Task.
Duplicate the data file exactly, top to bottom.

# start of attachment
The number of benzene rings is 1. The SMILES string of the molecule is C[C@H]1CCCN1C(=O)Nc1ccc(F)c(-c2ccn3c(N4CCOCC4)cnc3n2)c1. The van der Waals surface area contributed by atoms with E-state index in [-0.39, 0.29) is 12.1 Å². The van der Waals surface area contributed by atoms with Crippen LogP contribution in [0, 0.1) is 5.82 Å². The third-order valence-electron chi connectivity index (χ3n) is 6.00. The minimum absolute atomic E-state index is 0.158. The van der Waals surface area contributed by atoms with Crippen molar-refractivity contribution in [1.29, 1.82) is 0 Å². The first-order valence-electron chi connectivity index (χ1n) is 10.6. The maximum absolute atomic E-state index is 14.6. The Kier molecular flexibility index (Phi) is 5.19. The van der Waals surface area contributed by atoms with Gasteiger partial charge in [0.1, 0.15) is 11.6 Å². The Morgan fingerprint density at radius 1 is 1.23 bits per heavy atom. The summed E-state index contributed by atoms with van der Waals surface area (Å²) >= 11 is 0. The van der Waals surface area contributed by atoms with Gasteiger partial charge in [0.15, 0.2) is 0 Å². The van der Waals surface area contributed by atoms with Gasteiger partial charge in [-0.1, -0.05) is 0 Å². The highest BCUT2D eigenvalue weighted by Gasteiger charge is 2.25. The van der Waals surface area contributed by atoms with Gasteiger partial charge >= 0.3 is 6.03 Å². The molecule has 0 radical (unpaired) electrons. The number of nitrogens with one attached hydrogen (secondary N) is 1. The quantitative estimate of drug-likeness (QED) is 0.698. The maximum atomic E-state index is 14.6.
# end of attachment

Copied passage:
The number of benzene rings is 1. The SMILES string of the molecule is C[C@H]1CCCN1C(=O)Nc1ccc(F)c(-c2ccn3c(N4CCOCC4)cnc3n2)c1. The van der Waals surface area contributed by atoms with E-state index in [-0.39, 0.29) is 12.1 Å². The van der Waals surface area contributed by atoms with Crippen LogP contribution in [0, 0.1) is 5.82 Å². The third-order valence-electron chi connectivity index (χ3n) is 6.00. The minimum absolute atomic E-state index is 0.158. The van der Waals surface area contributed by atoms with Crippen molar-refractivity contribution in [1.29, 1.82) is 0 Å². The first-order valence-electron chi connectivity index (χ1n) is 10.6. The maximum absolute atomic E-state index is 14.6. The Kier molecular flexibility index (Phi) is 5.19. The van der Waals surface area contributed by atoms with Gasteiger partial charge in [0.1, 0.15) is 11.6 Å². The Morgan fingerprint density at radius 1 is 1.23 bits per heavy atom. The summed E-state index contributed by atoms with van der Waals surface area (Å²) >= 11 is 0. The van der Waals surface area contributed by atoms with Gasteiger partial charge in [0.15, 0.2) is 0 Å². The van der Waals surface area contributed by atoms with Gasteiger partial charge in [-0.1, -0.05) is 0 Å². The highest BCUT2D eigenvalue weighted by Gasteiger charge is 2.25. The van der Waals surface area contributed by atoms with Gasteiger partial charge >= 0.3 is 6.03 Å². The molecule has 0 radical (unpaired) electrons. The number of nitrogens with one attached hydrogen (secondary N) is 1. The quantitative estimate of drug-likeness (QED) is 0.698. The maximum atomic E-state index is 14.6.